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Andrzej Wroblewski Localization Generalist, Albion Localisations5 years ago
Ultimately regulatory agencies will actually start protecting the customer and the vendor from corpo cretins trying to bully people like the world was theirs already. Until then, we can only show what we think about such "phenomena" using brains before using our wallets.

Edited 1 times. Last edit by Andrzej Wroblewski on 4th May 2012 6:28pm

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James Verity5 years ago
you will face the same problem we have with the "Release it now Patch it later" and the "that part of the game is DLC" scheme gamers have to put up with at the moment... as soon as the Dev/Publisher decides to turn it off, the game is wrecked in the future because the consumer got half a game, and it needs to be patched because it was release in a bug ridden state...

{quote} "we could end up with an industry disconnected from its consumers and acting blindly in short-term self-interest" - think we are already there... and its getting worse...

I have been stung by things I have purchased being removed from sale and removed from my access, and I can tell you now, I for one (of many) will not tolerate it... you will feel the force of your actions, double fold... you have been warned...

Edited 2 times. Last edit by James Verity on 4th May 2012 6:57pm

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Spencer Franklin Concept Artist 5 years ago
I find it rather amusing that the big companies that make the most noise about the evils of piracy, are the same idiots who continue to find new ways to make piracy look like a good option to consumers who would normally never even consider it.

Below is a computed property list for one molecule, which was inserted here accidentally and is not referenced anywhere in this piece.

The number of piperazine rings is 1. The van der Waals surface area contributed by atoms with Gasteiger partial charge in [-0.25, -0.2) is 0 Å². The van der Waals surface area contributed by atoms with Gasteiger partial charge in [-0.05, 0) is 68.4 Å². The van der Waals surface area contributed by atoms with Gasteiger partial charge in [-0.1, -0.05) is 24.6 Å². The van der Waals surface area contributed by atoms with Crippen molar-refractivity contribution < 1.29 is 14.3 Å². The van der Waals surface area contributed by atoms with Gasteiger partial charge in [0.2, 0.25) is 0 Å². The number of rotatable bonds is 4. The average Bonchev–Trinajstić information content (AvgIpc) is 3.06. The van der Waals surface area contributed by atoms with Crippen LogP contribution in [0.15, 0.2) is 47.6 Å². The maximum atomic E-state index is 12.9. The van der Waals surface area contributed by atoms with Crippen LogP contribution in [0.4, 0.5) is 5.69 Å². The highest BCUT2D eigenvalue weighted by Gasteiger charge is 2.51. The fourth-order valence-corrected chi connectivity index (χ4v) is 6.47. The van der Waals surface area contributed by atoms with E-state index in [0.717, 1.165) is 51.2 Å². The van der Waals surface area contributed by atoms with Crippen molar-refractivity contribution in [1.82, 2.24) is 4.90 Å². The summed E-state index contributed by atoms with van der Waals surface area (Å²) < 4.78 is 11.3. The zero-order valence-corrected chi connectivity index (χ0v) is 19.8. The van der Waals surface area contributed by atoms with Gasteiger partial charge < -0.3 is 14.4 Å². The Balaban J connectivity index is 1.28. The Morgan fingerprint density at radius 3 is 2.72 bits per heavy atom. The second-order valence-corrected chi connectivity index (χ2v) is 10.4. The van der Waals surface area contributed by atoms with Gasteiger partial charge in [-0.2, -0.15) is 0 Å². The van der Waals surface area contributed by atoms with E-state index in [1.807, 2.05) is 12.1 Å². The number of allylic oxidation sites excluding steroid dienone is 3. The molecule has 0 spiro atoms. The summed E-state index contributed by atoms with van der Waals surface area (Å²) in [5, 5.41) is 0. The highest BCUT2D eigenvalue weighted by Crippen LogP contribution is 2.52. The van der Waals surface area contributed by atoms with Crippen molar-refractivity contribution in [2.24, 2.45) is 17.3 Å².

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Tony Johns5 years ago
I do agree that the Physical market is going out in way of the dodo to the Digital market.

And I have no problems with that, because I know I have supported gaming with my bookshelf of games and other interests like collecting anime DVDs and Manga books.

However, I feel that there are the same restrictions to physical media as there are to digital media.

Physical media always had barriers like region lock on products as well as the long wait for something to be avaliable in one country in retail compared to another country that gets it earlier, sometimes the lesser country does not get the product at all and has to resort to import.

The digital market, if it keeps on making things region locked, it would betray those consumers who have suffered from region lock in days of old. And therefore piracy services that offer content that nobody else would provide for them would be the only option for them.

Other issues of digital content, like DRM as well as the fact that if the service goes down or if the company goes out of business and therefore no longer can be played online, then that would only result in the consumers getting new hobbies and a new videogame market crash would be certain.